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Research Report Charts the Rise and Challenges of OTT Video

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TV Everywhere is a marketing slogan for producers and networks, and a rallying cry from audiences. Over-the-top (OTT) video services have the potential to deliver on that promise. Although this disruption may be seen as a threat to incumbent pay TV operators, a recent Streaming Media research report -- OTT Video: Coming to a Paid Channel Near You -- sponsored by Verimatrix indicates that OTT presents a growing opportunity to increase business, as indicated by responses from executives across sectors.

Majority of Execs Involved in OTT Video

For this report 758 media industry executives were surveyed for their views about the current state of OTT video and what they believe its future looks like. The greatest proportion of responses come from content providers and technology partners/vendors, making up 34 percent and 31 percent, respectively, of all respondents. Pay TV operators represent 6 percent of responses.

There is broad involvement in OTT among survey respondents, and they see definite growth in this area. More than two-thirds of respondents (68 percent) are currently involved in OTT delivery, with 21 percent saying that it makes up a substantial part -- more than a quarter -- of their business. Content providers and technology vendors lead that group, with 20 percent and 28 percent respectively saying that OTT is substantial portion of their current business.

By comparison, just 7 percent of pay TV operators report that OTT is currently a significant part of their business. However, 50 percent of pay TV operators predict that OTT will become substantial in 3 to 5 years, while 43 percent of all respondents say this.

Shaving, Rather Than Cutting, the Cord

There has been much hype around cord-cutting, yet the majority of respondents to this survey, 51 percent, predict outright cord-cutting will not be the choice of most consumers. Instead, they see growth in cord shaving, with consumers cutting back on their cable channel packages, supplementing them with OTT offerings.

A 19 percent minority say that consumers will choose to keep their full packages of pay TV channels, while also viewing OTT services. At the same time, a slightly larger minority of respondents, 23 percent, think consumers will cut the cable altogether, canceling pay TV subscriptions and going exclusively with OTT services like Hulu, Netflix, Amazon, and LoveFilm.

When it comes to types of OTT services there’s strong agreement that standalone/pure-play services dominate today, and will in 3 to 5 years: 42 percent of respondents say these services will predominate, while 27 percent say services that are part of an existing pay TV subscription will lead.

Consumers Will Pay for OTT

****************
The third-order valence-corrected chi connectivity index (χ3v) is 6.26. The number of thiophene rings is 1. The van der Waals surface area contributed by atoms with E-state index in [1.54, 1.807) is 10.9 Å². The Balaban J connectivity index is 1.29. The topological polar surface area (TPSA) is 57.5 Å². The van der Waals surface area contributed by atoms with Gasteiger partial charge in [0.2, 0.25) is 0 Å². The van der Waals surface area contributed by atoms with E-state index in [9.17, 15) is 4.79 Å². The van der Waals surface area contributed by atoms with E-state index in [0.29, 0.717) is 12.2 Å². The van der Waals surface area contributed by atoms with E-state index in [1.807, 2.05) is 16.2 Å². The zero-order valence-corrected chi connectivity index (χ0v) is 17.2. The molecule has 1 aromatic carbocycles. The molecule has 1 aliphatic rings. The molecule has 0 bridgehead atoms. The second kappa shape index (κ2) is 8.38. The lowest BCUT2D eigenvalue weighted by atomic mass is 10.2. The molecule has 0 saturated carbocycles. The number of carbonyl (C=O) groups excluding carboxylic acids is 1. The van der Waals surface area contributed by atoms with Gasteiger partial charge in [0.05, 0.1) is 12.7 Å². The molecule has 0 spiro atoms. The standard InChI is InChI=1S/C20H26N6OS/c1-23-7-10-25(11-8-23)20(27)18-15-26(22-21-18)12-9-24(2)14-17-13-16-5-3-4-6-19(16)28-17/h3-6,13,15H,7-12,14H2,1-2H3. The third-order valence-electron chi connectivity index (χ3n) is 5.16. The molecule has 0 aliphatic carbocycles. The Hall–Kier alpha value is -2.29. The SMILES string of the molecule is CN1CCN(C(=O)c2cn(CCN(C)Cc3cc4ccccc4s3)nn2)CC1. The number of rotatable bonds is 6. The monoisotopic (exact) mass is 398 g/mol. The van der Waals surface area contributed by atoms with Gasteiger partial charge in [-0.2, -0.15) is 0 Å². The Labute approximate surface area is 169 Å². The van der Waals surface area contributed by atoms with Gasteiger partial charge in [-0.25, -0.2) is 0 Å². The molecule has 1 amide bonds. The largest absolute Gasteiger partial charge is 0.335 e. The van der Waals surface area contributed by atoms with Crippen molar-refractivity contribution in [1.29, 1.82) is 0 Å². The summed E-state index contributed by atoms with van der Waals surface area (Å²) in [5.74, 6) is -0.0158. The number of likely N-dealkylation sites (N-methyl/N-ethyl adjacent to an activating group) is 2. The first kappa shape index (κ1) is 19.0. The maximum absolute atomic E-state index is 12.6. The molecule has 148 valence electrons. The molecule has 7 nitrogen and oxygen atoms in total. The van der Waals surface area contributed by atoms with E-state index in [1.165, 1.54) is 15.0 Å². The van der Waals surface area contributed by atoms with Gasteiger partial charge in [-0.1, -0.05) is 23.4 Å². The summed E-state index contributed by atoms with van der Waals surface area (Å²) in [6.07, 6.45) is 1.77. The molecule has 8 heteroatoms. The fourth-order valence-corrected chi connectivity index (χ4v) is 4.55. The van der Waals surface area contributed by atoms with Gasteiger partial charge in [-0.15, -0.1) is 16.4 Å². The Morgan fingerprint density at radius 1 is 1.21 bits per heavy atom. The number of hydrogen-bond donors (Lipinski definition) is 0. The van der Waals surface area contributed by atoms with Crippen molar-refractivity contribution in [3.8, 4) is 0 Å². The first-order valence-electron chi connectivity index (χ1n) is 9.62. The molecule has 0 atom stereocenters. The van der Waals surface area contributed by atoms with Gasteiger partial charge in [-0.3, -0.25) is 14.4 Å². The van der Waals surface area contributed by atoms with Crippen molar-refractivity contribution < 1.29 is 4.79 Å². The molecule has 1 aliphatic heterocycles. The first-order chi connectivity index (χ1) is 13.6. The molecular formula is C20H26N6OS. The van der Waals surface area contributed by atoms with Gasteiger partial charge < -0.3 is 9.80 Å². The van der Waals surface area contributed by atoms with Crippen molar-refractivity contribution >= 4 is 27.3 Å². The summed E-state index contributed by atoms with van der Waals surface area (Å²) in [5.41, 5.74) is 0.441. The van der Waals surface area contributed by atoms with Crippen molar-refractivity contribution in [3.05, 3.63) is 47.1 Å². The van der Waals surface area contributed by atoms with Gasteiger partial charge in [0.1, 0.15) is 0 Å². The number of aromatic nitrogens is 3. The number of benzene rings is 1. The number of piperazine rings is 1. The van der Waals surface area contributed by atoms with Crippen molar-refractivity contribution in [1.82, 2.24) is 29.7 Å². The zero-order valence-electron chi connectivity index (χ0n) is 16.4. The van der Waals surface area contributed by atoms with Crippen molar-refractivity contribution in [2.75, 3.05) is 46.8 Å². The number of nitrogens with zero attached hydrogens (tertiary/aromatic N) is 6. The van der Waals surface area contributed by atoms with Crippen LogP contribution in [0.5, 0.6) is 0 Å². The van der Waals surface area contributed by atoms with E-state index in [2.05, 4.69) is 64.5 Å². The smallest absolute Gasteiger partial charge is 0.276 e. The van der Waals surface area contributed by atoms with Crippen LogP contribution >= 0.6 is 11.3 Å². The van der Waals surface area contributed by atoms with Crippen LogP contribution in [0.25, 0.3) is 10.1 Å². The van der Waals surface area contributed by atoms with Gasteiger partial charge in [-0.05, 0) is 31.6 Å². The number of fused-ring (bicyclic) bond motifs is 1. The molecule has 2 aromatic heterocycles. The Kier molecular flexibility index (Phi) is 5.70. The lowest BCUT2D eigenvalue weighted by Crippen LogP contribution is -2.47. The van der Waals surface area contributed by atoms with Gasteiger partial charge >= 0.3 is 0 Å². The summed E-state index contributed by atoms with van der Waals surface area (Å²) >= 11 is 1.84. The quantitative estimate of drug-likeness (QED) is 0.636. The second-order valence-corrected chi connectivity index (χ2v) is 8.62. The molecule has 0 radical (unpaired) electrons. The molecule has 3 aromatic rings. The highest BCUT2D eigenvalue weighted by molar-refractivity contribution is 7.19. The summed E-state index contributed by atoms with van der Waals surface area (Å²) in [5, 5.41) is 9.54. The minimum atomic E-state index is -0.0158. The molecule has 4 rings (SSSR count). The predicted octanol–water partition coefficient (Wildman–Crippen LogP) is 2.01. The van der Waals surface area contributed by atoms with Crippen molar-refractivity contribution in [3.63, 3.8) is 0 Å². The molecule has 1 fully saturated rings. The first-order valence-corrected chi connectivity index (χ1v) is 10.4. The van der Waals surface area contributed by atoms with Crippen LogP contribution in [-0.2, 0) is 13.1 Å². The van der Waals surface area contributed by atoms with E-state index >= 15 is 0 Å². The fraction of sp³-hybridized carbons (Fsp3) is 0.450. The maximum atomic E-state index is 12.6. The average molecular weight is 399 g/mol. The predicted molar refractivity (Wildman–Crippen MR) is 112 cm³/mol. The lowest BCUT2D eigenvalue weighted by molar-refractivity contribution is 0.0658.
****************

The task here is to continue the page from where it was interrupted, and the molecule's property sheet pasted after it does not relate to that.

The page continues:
With regard to monetizing services, a majority of industry executives think consumers value OTT enough to pay for it directly, although they think payment models will shift from monthly subscriptions to pay-as-you-go models in the next five years. For now 54 percent say that monthly payment is the best model, but when asked about 5 years from now that percentage slips to 46 percent of respondents thinking it’s best. Pay-as-you-go models will become more prominent: 38 percent of executives say they will prevail in five years, while only 29 percent believe they do today.

In support of pay-as-you-go, one respondent says, “Viewers are choosing the program, and their money can go directly to the source -- producers and delivery providers -- eliminating the need for commercials.”

That said, 40 percent of respondents still believe in the advertising-supported model, with about the same number agreeing it will still be the most successful in five years.

Looking at what drives the business of OTT, nearly half of industry executives, 49 percent, think it will attract interest in programming lineups, bringing in new subscribers, while 38 percent think OTT will increase profitability. A third of respondents say OTT will help retain existing subscribers, and a third say it will enhance a business’s competitive profile.

Rights, Bandwidth, and Security Are Challenges

For all the potential advantages of OTT, rights management is an critical issue, with 48 percent of respondents saying that gaining content rights for multiple screens is the most significant business challenge. Pay TV operators are most concerned with this (nearly two-thirds agree), while 45 percent of content providers share this concern.

A slightly smaller number of respondents, 41 percent, say bandwidth caps are a challenge, and another 41 percent say that a lack of consumer awareness is a concern.

Securing OTT video is its own challenge, with organizations facing an array of changing standards that each support different types of devices and platforms. There is no single DRM solution that supports all the major mobile, desktop, and set-top devices.

Not surprisingly, then, one-third of respondents say they do not know what security technologies need to play a role in OTT security. This suggests the need for education about the implications of DRM for OTT video.

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